Wednesday, November 23, 2011

In Many Cases, There Is No Compromise

The Arab League and everyone else tell Bashar Assad to compromise with the Syrian protesters. Republicans and Democrats are urged to be “moderate.” The European Union urges Germany to put up more bailout money to save the spendthrifts of the South.  Protesters tell the Egyptian military to be gone.

Compromise is not possible when there is no middle ground. It seems this truth escapes domestic and world politicians and pundits.

The majority of the citizens of Syria want Assad either dead or gone. He wants his opponents dead, in jail or thoroughly cowed. There is no middle ground. The outcome is  “either or.”  Either Assad is killed or flees or he kills or jails enough of his opponents to subdue them. He knows he must lose if he cedes ground.

The Democrats want a larger and more intrusive federal government.  The Republicans think the federal government is already too large and powerful. The “middle ground” is nonexistent. Republicans fear that any further increase in government will lead to more increases. Democrats fear that even small reductions in the size of government will be a repudiation of the New Deal. Neither will budge in such a situation. It was foolish to expect “compromise” from the congressional deficit commission.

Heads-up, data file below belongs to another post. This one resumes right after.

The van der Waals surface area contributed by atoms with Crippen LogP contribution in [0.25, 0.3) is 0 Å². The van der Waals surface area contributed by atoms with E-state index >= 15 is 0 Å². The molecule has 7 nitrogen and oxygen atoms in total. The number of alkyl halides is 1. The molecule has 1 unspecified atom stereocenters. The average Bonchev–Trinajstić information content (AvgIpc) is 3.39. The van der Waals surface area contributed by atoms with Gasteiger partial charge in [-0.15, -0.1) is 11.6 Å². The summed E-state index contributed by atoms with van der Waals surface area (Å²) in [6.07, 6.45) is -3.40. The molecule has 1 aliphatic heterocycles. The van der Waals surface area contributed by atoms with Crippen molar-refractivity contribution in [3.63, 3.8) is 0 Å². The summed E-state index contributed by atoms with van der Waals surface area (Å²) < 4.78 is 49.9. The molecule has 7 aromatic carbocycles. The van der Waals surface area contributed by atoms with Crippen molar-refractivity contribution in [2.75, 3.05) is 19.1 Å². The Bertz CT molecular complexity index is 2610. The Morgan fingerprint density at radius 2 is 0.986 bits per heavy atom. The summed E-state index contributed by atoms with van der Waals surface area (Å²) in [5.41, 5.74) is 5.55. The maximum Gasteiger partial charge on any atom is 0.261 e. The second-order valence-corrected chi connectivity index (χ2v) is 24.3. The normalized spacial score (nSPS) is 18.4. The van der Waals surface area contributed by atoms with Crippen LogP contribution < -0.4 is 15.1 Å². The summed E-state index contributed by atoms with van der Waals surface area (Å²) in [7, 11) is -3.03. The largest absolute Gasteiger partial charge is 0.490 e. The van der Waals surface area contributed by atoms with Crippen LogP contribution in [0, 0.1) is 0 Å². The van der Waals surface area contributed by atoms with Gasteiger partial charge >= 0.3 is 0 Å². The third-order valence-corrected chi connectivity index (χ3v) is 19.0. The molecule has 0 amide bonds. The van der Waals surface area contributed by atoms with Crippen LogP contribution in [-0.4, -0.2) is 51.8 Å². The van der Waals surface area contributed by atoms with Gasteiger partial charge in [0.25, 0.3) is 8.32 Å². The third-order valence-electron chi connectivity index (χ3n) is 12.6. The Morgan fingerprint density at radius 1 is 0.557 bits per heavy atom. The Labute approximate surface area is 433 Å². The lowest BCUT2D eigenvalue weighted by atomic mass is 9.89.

The thrifty Germans do not want to bail out the spendthrift Greeks, Portuguese and Italians. Germany’s southern neighbors would like to continue as is with the help of German transfers. Germany’s taxpayers will not accept further bailouts of their southern neighbors, and the Greeks, Portuguese and Italians do not intend to enact real austerity measures.

Protesters on Tahir Square tell the Egyptian military to “leave” and to give up power. The military controls much of the Egyptian economy and is not about to give up this largess. Where is the compromise on such an issue?

In democracies, we hope that elections will resolve such impasses. In authoritarian states, impasses are resolved by violence, not by diplomacy.

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